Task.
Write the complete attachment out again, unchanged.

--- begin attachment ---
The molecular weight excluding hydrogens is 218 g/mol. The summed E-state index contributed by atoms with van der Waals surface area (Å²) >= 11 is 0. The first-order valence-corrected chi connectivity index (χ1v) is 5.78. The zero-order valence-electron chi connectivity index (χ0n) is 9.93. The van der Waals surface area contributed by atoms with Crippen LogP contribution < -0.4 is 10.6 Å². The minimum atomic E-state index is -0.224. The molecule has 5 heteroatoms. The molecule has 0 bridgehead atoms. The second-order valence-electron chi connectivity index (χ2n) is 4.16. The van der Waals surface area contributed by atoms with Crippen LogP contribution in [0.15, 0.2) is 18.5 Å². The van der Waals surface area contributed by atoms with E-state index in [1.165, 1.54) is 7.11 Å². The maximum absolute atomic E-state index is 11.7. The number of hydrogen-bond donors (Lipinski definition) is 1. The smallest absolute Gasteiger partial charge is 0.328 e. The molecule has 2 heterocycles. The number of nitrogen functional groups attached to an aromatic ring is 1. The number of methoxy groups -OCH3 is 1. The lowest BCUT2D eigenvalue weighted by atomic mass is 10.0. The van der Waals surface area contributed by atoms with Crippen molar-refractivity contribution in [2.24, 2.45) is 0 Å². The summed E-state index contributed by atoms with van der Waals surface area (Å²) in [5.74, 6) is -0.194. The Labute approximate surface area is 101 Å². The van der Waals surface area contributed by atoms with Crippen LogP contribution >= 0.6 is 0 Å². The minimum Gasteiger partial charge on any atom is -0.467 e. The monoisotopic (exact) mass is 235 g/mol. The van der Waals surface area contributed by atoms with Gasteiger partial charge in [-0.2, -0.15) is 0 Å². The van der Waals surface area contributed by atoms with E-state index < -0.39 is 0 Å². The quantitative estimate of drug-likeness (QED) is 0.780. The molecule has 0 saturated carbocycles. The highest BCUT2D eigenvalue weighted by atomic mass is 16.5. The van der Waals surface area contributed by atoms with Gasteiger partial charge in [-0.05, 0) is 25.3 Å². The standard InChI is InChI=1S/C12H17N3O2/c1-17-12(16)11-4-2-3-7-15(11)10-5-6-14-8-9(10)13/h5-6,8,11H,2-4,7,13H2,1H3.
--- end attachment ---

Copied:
The molecular weight excluding hydrogens is 218 g/mol. The summed E-state index contributed by atoms with van der Waals surface area (Å²) >= 11 is 0. The first-order valence-corrected chi connectivity index (χ1v) is 5.78. The zero-order valence-electron chi connectivity index (χ0n) is 9.93. The van der Waals surface area contributed by atoms with Crippen LogP contribution < -0.4 is 10.6 Å². The minimum atomic E-state index is -0.224. The molecule has 5 heteroatoms. The molecule has 0 bridgehead atoms. The second-order valence-electron chi connectivity index (χ2n) is 4.16. The van der Waals surface area contributed by atoms with Crippen LogP contribution in [0.15, 0.2) is 18.5 Å². The van der Waals surface area contributed by atoms with E-state index in [1.165, 1.54) is 7.11 Å². The maximum absolute atomic E-state index is 11.7. The number of hydrogen-bond donors (Lipinski definition) is 1. The smallest absolute Gasteiger partial charge is 0.328 e. The molecule has 2 heterocycles. The number of nitrogen functional groups attached to an aromatic ring is 1. The number of methoxy groups -OCH3 is 1. The lowest BCUT2D eigenvalue weighted by atomic mass is 10.0. The van der Waals surface area contributed by atoms with Crippen molar-refractivity contribution in [2.24, 2.45) is 0 Å². The summed E-state index contributed by atoms with van der Waals surface area (Å²) in [5.74, 6) is -0.194. The Labute approximate surface area is 101 Å². The van der Waals surface area contributed by atoms with Crippen LogP contribution >= 0.6 is 0 Å². The minimum Gasteiger partial charge on any atom is -0.467 e. The monoisotopic (exact) mass is 235 g/mol. The van der Waals surface area contributed by atoms with Gasteiger partial charge in [-0.2, -0.15) is 0 Å². The van der Waals surface area contributed by atoms with E-state index < -0.39 is 0 Å². The quantitative estimate of drug-likeness (QED) is 0.780. The molecule has 0 saturated carbocycles. The highest BCUT2D eigenvalue weighted by atomic mass is 16.5. The van der Waals surface area contributed by atoms with Gasteiger partial charge in [-0.05, 0) is 25.3 Å². The standard InChI is InChI=1S/C12H17N3O2/c1-17-12(16)11-4-2-3-7-15(11)10-5-6-14-8-9(10)13/h5-6,8,11H,2-4,7,13H2,1H3.